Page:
One other thing to note about the above tutorial is that for some reason the LED Flash feature doesn’t seem to work. It was one of the features I was most looking forward to using as it’d help me locate exactly which drive was which. Very frustrating.

      • Bryn

        Will do!! I was planning on documenting my build anyhow. I’ll post back once I get it done – still waiting for a few bits and pieces to arrive.

        On my side I’m going to be running ZFS on Linux (ZoL) rather than MD-RAID but I’ve done plenty of MD-RAID stuff in the past. I probably have enough disks around to at least do a couple speed comparisons or whatever between the two – would be a decent build validation stage either way.

  • Bryn

    Started my system build yesterday… I am running Ubuntu 12.04 server with the backported kernel from 12.10, so same kernel version as you.

    I didn’t even bother with the Highpoint drivers and utilities. I haven’t configured anything in the Highpoint BIOS itself either – just plug and go. All the drives appeared fine so by default Ubuntu will talk to the actual Marvell SAS controllers on the Highpoint board using the ‘mvsas’ driver without doing anything at all, no need for the Highpoint stuff.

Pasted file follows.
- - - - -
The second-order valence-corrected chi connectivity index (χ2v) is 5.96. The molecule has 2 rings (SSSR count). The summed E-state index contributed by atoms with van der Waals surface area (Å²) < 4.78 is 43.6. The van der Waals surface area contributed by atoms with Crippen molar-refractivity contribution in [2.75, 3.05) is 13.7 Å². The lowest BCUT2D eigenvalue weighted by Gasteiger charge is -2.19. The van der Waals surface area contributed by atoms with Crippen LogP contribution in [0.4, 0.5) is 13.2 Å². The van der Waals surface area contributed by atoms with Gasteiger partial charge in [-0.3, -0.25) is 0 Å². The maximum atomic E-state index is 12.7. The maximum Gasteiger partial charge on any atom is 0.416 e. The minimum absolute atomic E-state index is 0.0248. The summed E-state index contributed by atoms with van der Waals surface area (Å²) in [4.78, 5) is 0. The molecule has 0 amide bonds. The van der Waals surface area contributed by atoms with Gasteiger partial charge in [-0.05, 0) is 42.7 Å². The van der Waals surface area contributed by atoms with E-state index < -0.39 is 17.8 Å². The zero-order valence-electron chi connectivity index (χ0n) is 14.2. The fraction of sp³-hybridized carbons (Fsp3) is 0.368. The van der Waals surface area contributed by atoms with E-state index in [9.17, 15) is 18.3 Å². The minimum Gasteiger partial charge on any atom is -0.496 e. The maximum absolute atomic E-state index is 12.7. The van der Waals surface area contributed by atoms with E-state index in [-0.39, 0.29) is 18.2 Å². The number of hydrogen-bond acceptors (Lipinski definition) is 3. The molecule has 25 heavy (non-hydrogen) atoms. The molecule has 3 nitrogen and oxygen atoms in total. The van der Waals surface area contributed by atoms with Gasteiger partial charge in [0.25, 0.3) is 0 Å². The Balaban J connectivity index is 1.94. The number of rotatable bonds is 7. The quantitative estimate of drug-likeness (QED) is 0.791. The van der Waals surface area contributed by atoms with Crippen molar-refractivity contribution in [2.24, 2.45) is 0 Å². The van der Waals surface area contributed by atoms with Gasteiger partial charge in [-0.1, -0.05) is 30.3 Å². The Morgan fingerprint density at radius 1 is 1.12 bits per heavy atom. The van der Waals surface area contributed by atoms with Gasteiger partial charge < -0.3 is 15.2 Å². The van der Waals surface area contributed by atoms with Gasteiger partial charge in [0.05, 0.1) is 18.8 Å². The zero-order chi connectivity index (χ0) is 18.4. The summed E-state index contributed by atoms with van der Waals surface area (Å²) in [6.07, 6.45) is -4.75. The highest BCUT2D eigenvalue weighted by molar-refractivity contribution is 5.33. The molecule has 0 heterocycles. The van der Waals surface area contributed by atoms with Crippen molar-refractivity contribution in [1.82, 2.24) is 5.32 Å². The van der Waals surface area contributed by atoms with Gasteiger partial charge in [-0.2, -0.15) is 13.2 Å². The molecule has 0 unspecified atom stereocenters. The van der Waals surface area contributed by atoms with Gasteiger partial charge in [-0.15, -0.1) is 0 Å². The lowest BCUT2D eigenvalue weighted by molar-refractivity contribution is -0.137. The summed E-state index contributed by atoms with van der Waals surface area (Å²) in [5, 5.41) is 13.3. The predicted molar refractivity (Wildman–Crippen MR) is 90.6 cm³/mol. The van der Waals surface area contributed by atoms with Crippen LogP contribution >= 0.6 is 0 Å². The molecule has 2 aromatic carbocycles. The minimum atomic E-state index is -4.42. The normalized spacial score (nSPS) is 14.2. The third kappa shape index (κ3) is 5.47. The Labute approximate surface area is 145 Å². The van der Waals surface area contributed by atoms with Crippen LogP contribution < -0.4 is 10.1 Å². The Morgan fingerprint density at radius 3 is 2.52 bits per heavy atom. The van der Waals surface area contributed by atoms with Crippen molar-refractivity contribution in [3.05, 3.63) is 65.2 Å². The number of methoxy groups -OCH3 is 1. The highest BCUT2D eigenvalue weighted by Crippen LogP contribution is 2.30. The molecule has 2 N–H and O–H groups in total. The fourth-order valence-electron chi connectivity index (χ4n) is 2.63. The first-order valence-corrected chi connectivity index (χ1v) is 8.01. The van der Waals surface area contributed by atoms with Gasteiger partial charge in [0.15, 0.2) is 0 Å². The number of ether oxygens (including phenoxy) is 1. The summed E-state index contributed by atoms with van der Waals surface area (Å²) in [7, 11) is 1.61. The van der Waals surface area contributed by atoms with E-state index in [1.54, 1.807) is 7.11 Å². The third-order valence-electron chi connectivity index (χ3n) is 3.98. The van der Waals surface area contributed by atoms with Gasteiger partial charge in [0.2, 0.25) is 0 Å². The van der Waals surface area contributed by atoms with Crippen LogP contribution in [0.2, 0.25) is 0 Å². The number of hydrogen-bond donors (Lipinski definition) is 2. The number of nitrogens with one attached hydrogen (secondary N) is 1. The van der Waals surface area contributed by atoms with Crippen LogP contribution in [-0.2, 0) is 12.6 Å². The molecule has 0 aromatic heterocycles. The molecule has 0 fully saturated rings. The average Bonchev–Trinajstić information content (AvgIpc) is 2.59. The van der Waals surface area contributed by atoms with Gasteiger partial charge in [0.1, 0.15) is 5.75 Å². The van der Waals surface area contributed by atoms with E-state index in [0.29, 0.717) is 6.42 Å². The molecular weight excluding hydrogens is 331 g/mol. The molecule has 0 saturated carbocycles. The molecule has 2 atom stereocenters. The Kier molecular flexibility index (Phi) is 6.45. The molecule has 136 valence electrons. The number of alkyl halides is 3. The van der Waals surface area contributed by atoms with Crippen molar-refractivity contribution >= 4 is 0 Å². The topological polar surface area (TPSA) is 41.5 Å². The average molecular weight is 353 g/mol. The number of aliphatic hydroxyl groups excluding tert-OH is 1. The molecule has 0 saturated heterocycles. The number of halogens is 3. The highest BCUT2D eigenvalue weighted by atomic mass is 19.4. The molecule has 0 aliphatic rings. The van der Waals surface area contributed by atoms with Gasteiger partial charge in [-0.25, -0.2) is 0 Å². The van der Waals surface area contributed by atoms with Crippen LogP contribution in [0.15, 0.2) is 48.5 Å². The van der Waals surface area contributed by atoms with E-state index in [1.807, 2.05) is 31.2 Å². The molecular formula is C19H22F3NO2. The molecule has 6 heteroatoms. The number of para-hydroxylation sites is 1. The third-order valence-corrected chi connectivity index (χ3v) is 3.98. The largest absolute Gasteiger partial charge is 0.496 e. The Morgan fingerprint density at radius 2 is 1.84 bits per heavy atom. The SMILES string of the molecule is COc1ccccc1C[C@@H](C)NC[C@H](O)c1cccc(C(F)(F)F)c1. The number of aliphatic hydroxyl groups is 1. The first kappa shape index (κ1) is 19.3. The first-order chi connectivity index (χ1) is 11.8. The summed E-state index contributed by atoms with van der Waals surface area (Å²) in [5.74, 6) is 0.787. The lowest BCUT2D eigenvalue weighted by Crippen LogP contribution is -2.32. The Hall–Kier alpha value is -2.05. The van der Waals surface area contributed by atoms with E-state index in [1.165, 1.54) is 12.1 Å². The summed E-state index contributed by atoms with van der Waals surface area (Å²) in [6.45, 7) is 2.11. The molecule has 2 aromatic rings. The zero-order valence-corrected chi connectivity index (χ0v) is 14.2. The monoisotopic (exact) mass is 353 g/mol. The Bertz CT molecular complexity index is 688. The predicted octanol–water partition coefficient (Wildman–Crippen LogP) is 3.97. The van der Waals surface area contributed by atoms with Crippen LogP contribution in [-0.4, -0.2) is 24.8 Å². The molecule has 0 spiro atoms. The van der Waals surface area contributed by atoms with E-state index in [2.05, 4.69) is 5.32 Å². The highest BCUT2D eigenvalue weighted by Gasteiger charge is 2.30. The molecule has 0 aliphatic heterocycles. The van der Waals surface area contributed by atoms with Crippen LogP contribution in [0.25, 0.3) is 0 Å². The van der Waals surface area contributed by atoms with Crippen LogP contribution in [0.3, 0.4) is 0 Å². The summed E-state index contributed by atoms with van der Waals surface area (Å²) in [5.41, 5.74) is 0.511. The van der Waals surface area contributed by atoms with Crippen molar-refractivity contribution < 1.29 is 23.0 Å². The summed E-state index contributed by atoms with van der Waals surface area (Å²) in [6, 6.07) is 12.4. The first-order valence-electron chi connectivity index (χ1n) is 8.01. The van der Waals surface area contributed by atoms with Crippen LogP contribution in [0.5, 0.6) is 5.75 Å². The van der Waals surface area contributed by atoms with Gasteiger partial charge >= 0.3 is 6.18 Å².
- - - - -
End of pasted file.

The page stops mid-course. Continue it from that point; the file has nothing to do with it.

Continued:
I’m shuffling data around between disks right now and I’m getting very good speeds – over 200MB/second moving from a 5 disk raidz2 array to a 6 disk raidz2 array. The “source” array is the bottleneck as it will only have the performance of 3 drives. My drives are all 2TB “green” disks so ~65MB/second read per disk is totally in line with expectations. Meanwhile I have a badblocks check running on a 2TB WD Red drive which is writing away at about 120MB/sec, no issues.

    Last night I had a copy going from a 4-disk raidz array to a 3-disk striped array (just moving some data out of the way) – I was getting around 150MB/second on that while I was running a scrub on the 5-disk raidz2 array (at about 160MB/sec) and then badblocks scans on 3 2TB WD Red drives. The badblocks scans dropped to around 80 MB/sec while all the rest of that was going on, but that would have a total throughput on the card of:

    - 240 MB/sec for the badblocks scans
    - 160 MB/sec for the scrub
    - 150 MB/sec reading from the raidz array